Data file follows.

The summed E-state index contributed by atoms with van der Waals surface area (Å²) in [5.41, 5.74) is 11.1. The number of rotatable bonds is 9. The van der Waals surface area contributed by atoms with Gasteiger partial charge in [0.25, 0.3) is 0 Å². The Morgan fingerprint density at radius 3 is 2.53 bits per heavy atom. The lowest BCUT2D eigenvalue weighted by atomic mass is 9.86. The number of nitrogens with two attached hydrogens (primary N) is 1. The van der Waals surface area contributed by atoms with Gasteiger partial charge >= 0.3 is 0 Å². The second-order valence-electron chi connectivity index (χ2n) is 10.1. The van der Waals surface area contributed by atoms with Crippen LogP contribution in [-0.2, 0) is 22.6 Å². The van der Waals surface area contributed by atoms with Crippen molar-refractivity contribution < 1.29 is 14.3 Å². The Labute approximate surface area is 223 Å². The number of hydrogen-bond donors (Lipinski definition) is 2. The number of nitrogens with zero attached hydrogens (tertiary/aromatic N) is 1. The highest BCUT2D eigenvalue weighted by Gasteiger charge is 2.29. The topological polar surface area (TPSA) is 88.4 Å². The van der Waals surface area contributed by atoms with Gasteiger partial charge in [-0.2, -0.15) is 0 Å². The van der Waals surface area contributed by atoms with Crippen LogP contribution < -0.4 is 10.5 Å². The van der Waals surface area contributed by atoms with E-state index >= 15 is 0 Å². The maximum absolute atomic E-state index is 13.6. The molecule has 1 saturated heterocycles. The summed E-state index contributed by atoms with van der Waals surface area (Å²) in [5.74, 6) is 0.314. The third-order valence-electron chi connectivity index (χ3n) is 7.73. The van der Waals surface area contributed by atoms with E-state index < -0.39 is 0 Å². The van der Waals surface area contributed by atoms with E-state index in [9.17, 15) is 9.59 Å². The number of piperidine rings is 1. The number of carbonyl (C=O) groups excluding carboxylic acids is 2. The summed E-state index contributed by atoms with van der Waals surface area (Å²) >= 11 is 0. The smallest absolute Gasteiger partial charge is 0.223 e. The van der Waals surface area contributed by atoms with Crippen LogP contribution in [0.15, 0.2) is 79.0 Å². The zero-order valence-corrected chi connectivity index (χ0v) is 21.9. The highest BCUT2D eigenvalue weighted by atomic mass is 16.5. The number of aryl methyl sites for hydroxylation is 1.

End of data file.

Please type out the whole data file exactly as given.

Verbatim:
The summed E-state index contributed by atoms with van der Waals surface area (Å²) in [5.41, 5.74) is 11.1. The number of rotatable bonds is 9. The van der Waals surface area contributed by atoms with Gasteiger partial charge in [0.25, 0.3) is 0 Å². The Morgan fingerprint density at radius 3 is 2.53 bits per heavy atom. The lowest BCUT2D eigenvalue weighted by atomic mass is 9.86. The number of nitrogens with two attached hydrogens (primary N) is 1. The van der Waals surface area contributed by atoms with Gasteiger partial charge >= 0.3 is 0 Å². The second-order valence-electron chi connectivity index (χ2n) is 10.1. The van der Waals surface area contributed by atoms with Crippen LogP contribution in [-0.2, 0) is 22.6 Å². The van der Waals surface area contributed by atoms with Crippen molar-refractivity contribution < 1.29 is 14.3 Å². The Labute approximate surface area is 223 Å². The number of hydrogen-bond donors (Lipinski definition) is 2. The number of nitrogens with zero attached hydrogens (tertiary/aromatic N) is 1. The highest BCUT2D eigenvalue weighted by Gasteiger charge is 2.29. The topological polar surface area (TPSA) is 88.4 Å². The van der Waals surface area contributed by atoms with Gasteiger partial charge in [-0.2, -0.15) is 0 Å². The van der Waals surface area contributed by atoms with Crippen LogP contribution < -0.4 is 10.5 Å². The van der Waals surface area contributed by atoms with E-state index >= 15 is 0 Å². The maximum absolute atomic E-state index is 13.6. The molecule has 1 saturated heterocycles. The summed E-state index contributed by atoms with van der Waals surface area (Å²) in [5.74, 6) is 0.314. The third-order valence-electron chi connectivity index (χ3n) is 7.73. The van der Waals surface area contributed by atoms with E-state index < -0.39 is 0 Å². The van der Waals surface area contributed by atoms with E-state index in [9.17, 15) is 9.59 Å². The number of piperidine rings is 1. The number of carbonyl (C=O) groups excluding carboxylic acids is 2. The summed E-state index contributed by atoms with van der Waals surface area (Å²) >= 11 is 0. The smallest absolute Gasteiger partial charge is 0.223 e. The van der Waals surface area contributed by atoms with Crippen LogP contribution in [0.15, 0.2) is 79.0 Å². The zero-order valence-corrected chi connectivity index (χ0v) is 21.9. The highest BCUT2D eigenvalue weighted by atomic mass is 16.5. The number of aryl methyl sites for hydroxylation is 1.